• Janlover2015

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  • Janlover2015

    im so stoked i got first comment

  • Janlover2015

    In the Shadow of Woburn

    Twenty-five years after taking on the case of his
    life, and a decade after A Civil Action made him famous, Jan
    Schlichtmann is back in the spotlight—this time going after the Turnpike
    Authority in a half-billion-dollar lawsuit. But has he learned his
    lesson from Woburn? The jury’s still out.

    By Paul Kix |
    Boston Magazine |

    October 2009


    Photograph by Carl Tremblay

    The hearing is not going well for Jan Schlichtmann. He’s back in
    Woburn, the town that scarred him, drove him to madness, altered him
    forever, and then, still later, made him famous. Woburn has changed a
    great deal in the 23 years since the jury reached its decision in Anne Anderson v. W. R. Grace & Co., the case chronicled in A Civil Action,
    the best-selling book by Jonathan Harr. The tannery and chemical plant
    that poisoned the water are gone now, and the Middlesex County
    Courthouse itself moved to a commercial zone of office suites and chain
    restaurants right off the freeway. The cubicle farms are intended to
    show the progress of this blue-collar town, but they also lessen the
    gravitas of the court’s proceedings.

    Up on the seventh floor, in a room packed with more reporters than
    plaintiffs, Schlichtmann stands before the judge, just as transformed as
    Woburn. Gone are the Hermès silk ties, the Bally shoes, the suits that
    Schlichtmann would travel to New York to have tailored. In their place
    are a blue shirt and red tie (the only tie his friends know him to own),
    a navy blazer poorly matched with gray slacks, and black shoes that,
    from the gallery, look to be some hybrid version of tennis sneakers.

    Schlichtmann is no longer the trial king, either, and hasn’t been
    since the demoralizing Anderson verdict. He looks to settle cases now,
    which is why he’s here today, seeking injunctive relief: a court order
    for a party to stop acting in a certain manner. In this case, that party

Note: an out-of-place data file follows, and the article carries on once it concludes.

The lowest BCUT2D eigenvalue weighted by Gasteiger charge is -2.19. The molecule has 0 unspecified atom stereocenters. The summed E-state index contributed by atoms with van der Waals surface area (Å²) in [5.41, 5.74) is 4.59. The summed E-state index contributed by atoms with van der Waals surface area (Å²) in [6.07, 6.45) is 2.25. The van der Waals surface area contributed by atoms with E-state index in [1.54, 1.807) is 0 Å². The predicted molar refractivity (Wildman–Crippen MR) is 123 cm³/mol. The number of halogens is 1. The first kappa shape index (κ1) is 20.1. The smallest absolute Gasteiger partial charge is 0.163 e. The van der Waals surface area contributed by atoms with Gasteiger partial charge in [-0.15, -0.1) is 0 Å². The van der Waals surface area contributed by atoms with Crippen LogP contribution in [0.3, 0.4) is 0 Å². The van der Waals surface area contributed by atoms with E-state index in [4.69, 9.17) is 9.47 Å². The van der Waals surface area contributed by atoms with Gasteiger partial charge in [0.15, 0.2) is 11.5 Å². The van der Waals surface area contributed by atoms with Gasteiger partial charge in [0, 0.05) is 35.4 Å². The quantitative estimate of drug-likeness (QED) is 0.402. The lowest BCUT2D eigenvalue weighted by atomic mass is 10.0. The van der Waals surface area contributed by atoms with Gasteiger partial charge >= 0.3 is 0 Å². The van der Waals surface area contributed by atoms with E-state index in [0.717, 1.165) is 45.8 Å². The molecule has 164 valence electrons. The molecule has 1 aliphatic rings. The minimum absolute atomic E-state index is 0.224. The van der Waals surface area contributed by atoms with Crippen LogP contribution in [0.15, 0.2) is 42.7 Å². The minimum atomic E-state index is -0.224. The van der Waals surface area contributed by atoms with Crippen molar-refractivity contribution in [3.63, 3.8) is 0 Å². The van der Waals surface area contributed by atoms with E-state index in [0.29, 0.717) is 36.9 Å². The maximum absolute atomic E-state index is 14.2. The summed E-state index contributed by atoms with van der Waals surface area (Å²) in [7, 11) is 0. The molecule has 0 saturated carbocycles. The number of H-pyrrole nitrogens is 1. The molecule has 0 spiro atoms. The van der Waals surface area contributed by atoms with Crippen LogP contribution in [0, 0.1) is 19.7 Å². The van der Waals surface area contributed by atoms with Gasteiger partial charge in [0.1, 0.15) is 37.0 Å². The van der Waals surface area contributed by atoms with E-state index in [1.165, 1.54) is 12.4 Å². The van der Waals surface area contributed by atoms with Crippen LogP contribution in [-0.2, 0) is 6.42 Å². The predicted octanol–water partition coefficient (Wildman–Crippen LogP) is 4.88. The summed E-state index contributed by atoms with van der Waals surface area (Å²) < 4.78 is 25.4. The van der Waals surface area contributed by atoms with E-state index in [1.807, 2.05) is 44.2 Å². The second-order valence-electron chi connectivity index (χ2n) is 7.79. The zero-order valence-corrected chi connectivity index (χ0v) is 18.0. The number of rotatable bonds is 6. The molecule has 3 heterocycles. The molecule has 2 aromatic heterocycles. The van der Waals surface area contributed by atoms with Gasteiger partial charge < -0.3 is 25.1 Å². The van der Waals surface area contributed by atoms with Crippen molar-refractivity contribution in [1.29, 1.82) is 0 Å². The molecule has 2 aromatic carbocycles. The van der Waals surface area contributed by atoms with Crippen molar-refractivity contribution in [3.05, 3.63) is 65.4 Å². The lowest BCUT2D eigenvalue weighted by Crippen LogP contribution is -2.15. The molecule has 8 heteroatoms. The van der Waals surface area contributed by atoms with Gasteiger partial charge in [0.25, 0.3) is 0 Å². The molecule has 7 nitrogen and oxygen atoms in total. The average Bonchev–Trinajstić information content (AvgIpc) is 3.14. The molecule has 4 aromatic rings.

is the Massachusetts Turnpike Authority, which Schlichtmann sued this
    spring. He contends that the Turnpike Authority is unfairly burdening
    commuters who travel into Boston on I-90, and through the Sumner and Ted
    Williams tunnels. More than half the toll fees these commuters pay are
    going not to the roads and tunnels they travel every day, but to the Big
    Dig debt, now standing at $15 billion. Meanwhile, commuters traveling
    on I-93, through the center of the Big Dig, pay nothing, because I-93
    isn’t a toll road.

    The case involves the sorts of public-policy arcana that would, in
    lesser hands, make the pages of the complaints read so dry as to become
    brittle. But under Schlichtmann’s pen, the case is epic. What we have
    here is a modern-day retelling of why the patriots of centuries ago (and
    right here in Boston, mind you!) fought back against the English:
    taxation without representation! And Schlichtmann will battle

    He’s on to something, fighting along such broad lines. If he wins or,
    more probably, settles to his liking, the case will rewrite not only
    legislation in Massachusetts—which in 1997 passed the law that set up
    the Big Dig repayment plan—but also legislation throughout the country.
    In New York, for instance, two-thirds of the revenue from the city’s
    toll bridges and tunnels goes to support its subway system. If
    Schlichtmann prevails in Massachusetts, he’ll have grounds, in theory,
    to take his equitable-toll-road argument anywhere else.

    And he’ll bring the suits his way. Woburn taught Schlichtmann many
    things. Chief among them: The practice of law is “diseased,” he says,
    crowded with litigators out to destroy each other first, and resolve
    their differences later. In the two decades since Anderson,
    Schlichtmann developed and then refined—some might say perfected—a
    technique that keeps his cases largely out of the legal system: He
    establishes a public trust through which the assumed plaintiffs air
    their grievances and the facts they’ve uncovered (where Schlichtmann
    comes in) directly with the assumed defendants. The idea is to mediate
    before the sides litigate, and when it’s done well, Schlichtmann turns
    to the court only to approve the settlement.

    That’s why today is important. If Superior Judge Herman J. Smith
    orders the Turnpike Authority to stop siphoning toll revenues away from
    toll roads, Schlichtmann can force the agency to the negotiating table, a
    place it’s heretofore refused to sit, and have its lawyers mediate with
    him and the co-counsel from the case’s trust, the Massachusetts
    Turnpike Toll Equity Trust. Some 2,500 people have joined the trust
    since Schlichtmann filed suit in May; it is seeking $450 million in

    That’s a lot of money for a lawsuit in which no one died. And to hear
    Schlichtmann’s critics—who are as numerous as they are vociferous—tell
    it, the settlement he wants in this case is proof that he’s simply
    another greedy trial lawyer. No, worse, because Schlichtmann does not
    bring his cases to trial. Greed, say the critics, many of them well-paid
    lawyers themselves, was the real lesson of Woburn. Indeed, part of the